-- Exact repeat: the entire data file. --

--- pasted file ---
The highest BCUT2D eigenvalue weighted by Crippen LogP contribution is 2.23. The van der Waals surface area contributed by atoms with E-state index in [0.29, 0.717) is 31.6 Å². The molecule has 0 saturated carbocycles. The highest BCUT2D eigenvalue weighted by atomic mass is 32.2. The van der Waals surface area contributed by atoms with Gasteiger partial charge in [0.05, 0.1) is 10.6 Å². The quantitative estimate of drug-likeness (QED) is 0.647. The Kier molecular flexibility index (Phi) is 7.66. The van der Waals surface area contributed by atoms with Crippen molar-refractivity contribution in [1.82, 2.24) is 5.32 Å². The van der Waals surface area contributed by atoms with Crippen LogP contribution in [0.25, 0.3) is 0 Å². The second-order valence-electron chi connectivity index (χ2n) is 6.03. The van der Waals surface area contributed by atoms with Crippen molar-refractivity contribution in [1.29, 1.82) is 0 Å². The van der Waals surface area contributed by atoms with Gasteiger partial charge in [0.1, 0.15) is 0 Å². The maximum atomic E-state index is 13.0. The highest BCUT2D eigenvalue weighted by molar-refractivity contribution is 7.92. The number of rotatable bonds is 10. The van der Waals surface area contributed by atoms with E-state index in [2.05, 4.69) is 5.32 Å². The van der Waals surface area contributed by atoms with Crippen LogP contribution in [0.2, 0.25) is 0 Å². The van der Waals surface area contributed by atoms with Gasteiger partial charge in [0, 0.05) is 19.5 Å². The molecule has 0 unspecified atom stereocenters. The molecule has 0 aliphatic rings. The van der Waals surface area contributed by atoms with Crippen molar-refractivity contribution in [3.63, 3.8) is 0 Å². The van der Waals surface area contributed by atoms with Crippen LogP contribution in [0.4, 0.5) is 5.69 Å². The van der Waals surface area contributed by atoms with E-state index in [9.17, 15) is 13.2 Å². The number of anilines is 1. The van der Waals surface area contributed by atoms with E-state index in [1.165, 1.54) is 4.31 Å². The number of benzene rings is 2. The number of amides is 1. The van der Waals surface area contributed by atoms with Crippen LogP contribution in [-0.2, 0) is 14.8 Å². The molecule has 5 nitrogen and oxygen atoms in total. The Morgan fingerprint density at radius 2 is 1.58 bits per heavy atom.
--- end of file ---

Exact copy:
The highest BCUT2D eigenvalue weighted by Crippen LogP contribution is 2.23. The van der Waals surface area contributed by atoms with E-state index in [0.29, 0.717) is 31.6 Å². The molecule has 0 saturated carbocycles. The highest BCUT2D eigenvalue weighted by atomic mass is 32.2. The van der Waals surface area contributed by atoms with Gasteiger partial charge in [0.05, 0.1) is 10.6 Å². The quantitative estimate of drug-likeness (QED) is 0.647. The Kier molecular flexibility index (Phi) is 7.66. The van der Waals surface area contributed by atoms with Crippen molar-refractivity contribution in [1.82, 2.24) is 5.32 Å². The van der Waals surface area contributed by atoms with Crippen LogP contribution in [0.25, 0.3) is 0 Å². The second-order valence-electron chi connectivity index (χ2n) is 6.03. The van der Waals surface area contributed by atoms with Crippen molar-refractivity contribution in [1.29, 1.82) is 0 Å². The van der Waals surface area contributed by atoms with Gasteiger partial charge in [0.1, 0.15) is 0 Å². The maximum atomic E-state index is 13.0. The highest BCUT2D eigenvalue weighted by molar-refractivity contribution is 7.92. The number of rotatable bonds is 10. The van der Waals surface area contributed by atoms with E-state index in [2.05, 4.69) is 5.32 Å². The van der Waals surface area contributed by atoms with Crippen LogP contribution in [0.2, 0.25) is 0 Å². The van der Waals surface area contributed by atoms with Gasteiger partial charge in [0, 0.05) is 19.5 Å². The molecule has 0 unspecified atom stereocenters. The molecule has 0 aliphatic rings. The van der Waals surface area contributed by atoms with Crippen molar-refractivity contribution in [3.63, 3.8) is 0 Å². The van der Waals surface area contributed by atoms with Crippen LogP contribution in [0.4, 0.5) is 5.69 Å². The van der Waals surface area contributed by atoms with E-state index in [9.17, 15) is 13.2 Å². The number of anilines is 1. The van der Waals surface area contributed by atoms with E-state index in [1.165, 1.54) is 4.31 Å². The number of benzene rings is 2. The number of amides is 1. The van der Waals surface area contributed by atoms with Crippen LogP contribution in [-0.2, 0) is 14.8 Å². The molecule has 5 nitrogen and oxygen atoms in total. The Morgan fingerprint density at radius 2 is 1.58 bits per heavy atom.